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Getting to the root of the question, what you should actually buy is highly dependent upon what you primarily will be photographing. Are you buying the camera mainly to take on vacations where you will be looking at stunning landscapes and sprawling vistas? Are you trying to capturing a fast moving niece as she runs across your backyard? Or do you love to get up close and document all the details of the renaissance architecture as you tour Italy? The type of equipment you’ll need for each of these scenarios is quite different. The gear I have to document weddings and portraits would not cut it if I got called up by the Chicago Cubs to photograph Spring Training (For the record, more than happy to purchase that type of equipment if anyone knows someone to get me to Arizona!). I recommend reading reviews of equipment on sites like B&H Photo Video, because the users are so specific with how they utilize the equipment. Again, back to point #1: The best camera is the one you use. Not only is what you want to photograph important in your equipment selection, but equally what you’ll actually be doing when you are using the camera makes a difference. My iPhone and a GoPro is all I take on a snowy snowboarding trip and I kept my equipment choices really, really minimal while hiking in Costa Rica in order to be able to physically hike!

Last but certainly not least, budget. The sky is the limit when spending money on camera equipment. If you’ve thought through the above 3 questions, perhaps you’ve discovered that a DSLR is actually more than you need? (After all, if you are mostly shooting on Auto and only going to use the one kit lens it comes with, you aren’t really using it for the amount of money it’s worth). I find it’s usually more enjoyable to get the top level camera at whatever skill set you are considering than the bottom level of a higher skill set. In other words, you may be happier with your photos from a top quality point and shoot than a low quality DSLR. If you have decided you definitely want a DSLR, the most important thing is to invest in is great lenses. Buying a lens is like buying a diamond. If you get a beautifully cut piece of glass with no imperfections (the lens in this example instead of the stone), it will last forever.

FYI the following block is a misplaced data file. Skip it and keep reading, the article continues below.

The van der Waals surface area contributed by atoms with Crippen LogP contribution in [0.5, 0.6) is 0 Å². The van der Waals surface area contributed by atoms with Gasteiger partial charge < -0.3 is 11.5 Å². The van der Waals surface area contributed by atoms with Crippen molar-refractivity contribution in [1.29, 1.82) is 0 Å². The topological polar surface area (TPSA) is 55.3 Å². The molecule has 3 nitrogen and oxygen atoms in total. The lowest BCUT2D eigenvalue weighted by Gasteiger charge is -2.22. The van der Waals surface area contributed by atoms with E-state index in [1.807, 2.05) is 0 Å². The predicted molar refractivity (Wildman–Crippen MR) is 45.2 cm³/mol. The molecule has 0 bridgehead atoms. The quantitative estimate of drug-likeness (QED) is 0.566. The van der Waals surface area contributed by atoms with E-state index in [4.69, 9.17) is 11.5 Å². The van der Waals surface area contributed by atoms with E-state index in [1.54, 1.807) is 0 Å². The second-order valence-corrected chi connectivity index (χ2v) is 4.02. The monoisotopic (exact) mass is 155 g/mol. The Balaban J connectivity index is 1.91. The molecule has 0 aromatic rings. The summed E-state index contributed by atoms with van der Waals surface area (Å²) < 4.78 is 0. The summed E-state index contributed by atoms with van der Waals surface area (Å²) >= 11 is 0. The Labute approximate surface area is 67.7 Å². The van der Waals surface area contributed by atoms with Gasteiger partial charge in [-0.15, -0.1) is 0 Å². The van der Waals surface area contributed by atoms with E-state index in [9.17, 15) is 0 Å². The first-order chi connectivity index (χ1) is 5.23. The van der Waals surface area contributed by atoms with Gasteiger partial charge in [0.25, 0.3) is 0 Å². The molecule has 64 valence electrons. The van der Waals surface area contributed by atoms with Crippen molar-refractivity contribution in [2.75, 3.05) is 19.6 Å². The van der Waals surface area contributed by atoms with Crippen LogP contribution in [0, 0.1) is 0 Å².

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The biggest tip of all: Rent first!! Utilize companies like BorrowLenses.com to research and rent the gear that you are thinking of purchasing. Test it out and see if you actually like it. There has been plenty of times I’ve rented something I was 99% sure I was going to buy, only to realize my natural shooting style didn’t go well with the piece of equipment.

Technical Tips:
-It’s not about megapixels anymore. The most dramatic effect you will see in quality between cameras (all other things being equal) is the size of the sensor. For digital cameras, the sensor is what has replaced the strip of film. The larger the sensor, the better. Your camera will be able to capture more light. This is a big reason I’m able to easily photograph inside of dark churches or during candlelit receptions without the photos looking dark.
-Canon vs. Nikon is like Pepsi vs. Coke in many ways. The main reason I shoot on Canon cameras is because I learned on a Canon film camera. My fingers already had the muscle memory of how the camera was set up when I switched to digital. This is back to point #2. Switching to Nikon would feel like holding a foreign object simply because the camera is set up differently than what I’m used to.
-Go into your local camera store or even Best Buy and pick up the camera you are thinking of buying. Does it feel natural to you? Does it fit in your hands? Are the buttons in intuitive locations for you?